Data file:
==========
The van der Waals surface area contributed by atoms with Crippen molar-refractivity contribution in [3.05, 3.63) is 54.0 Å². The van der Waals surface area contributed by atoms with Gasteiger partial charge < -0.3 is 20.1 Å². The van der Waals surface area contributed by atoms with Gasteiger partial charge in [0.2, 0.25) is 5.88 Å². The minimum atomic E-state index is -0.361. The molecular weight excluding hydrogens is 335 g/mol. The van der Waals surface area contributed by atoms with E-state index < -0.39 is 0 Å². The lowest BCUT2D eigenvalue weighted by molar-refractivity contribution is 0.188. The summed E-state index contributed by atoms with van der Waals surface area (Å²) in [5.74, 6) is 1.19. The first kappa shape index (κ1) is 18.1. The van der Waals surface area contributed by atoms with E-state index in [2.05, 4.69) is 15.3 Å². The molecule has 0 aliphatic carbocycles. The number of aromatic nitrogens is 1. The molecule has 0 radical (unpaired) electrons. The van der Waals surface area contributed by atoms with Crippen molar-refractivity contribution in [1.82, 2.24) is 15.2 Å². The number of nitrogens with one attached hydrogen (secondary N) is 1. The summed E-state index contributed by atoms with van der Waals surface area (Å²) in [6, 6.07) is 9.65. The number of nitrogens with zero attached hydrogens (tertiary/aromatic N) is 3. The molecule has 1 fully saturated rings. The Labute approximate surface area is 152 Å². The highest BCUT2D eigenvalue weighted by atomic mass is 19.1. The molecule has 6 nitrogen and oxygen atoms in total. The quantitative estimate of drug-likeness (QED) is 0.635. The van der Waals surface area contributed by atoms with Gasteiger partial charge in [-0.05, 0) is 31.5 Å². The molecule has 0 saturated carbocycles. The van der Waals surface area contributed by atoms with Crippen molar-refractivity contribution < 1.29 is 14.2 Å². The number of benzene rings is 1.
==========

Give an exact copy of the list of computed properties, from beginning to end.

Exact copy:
The van der Waals surface area contributed by atoms with Crippen molar-refractivity contribution in [3.05, 3.63) is 54.0 Å². The van der Waals surface area contributed by atoms with Gasteiger partial charge < -0.3 is 20.1 Å². The van der Waals surface area contributed by atoms with Gasteiger partial charge in [0.2, 0.25) is 5.88 Å². The minimum atomic E-state index is -0.361. The molecular weight excluding hydrogens is 335 g/mol. The van der Waals surface area contributed by atoms with E-state index < -0.39 is 0 Å². The lowest BCUT2D eigenvalue weighted by molar-refractivity contribution is 0.188. The summed E-state index contributed by atoms with van der Waals surface area (Å²) in [5.74, 6) is 1.19. The first kappa shape index (κ1) is 18.1. The van der Waals surface area contributed by atoms with E-state index in [2.05, 4.69) is 15.3 Å². The molecule has 0 aliphatic carbocycles. The number of aromatic nitrogens is 1. The molecule has 0 radical (unpaired) electrons. The van der Waals surface area contributed by atoms with Crippen molar-refractivity contribution in [1.82, 2.24) is 15.2 Å². The number of nitrogens with one attached hydrogen (secondary N) is 1. The summed E-state index contributed by atoms with van der Waals surface area (Å²) in [6, 6.07) is 9.65. The number of nitrogens with zero attached hydrogens (tertiary/aromatic N) is 3. The molecule has 1 fully saturated rings. The Labute approximate surface area is 152 Å². The highest BCUT2D eigenvalue weighted by atomic mass is 19.1. The molecule has 6 nitrogen and oxygen atoms in total. The quantitative estimate of drug-likeness (QED) is 0.635. The van der Waals surface area contributed by atoms with Gasteiger partial charge in [-0.05, 0) is 31.5 Å². The molecule has 0 saturated carbocycles. The van der Waals surface area contributed by atoms with Crippen molar-refractivity contribution < 1.29 is 14.2 Å². The number of benzene rings is 1.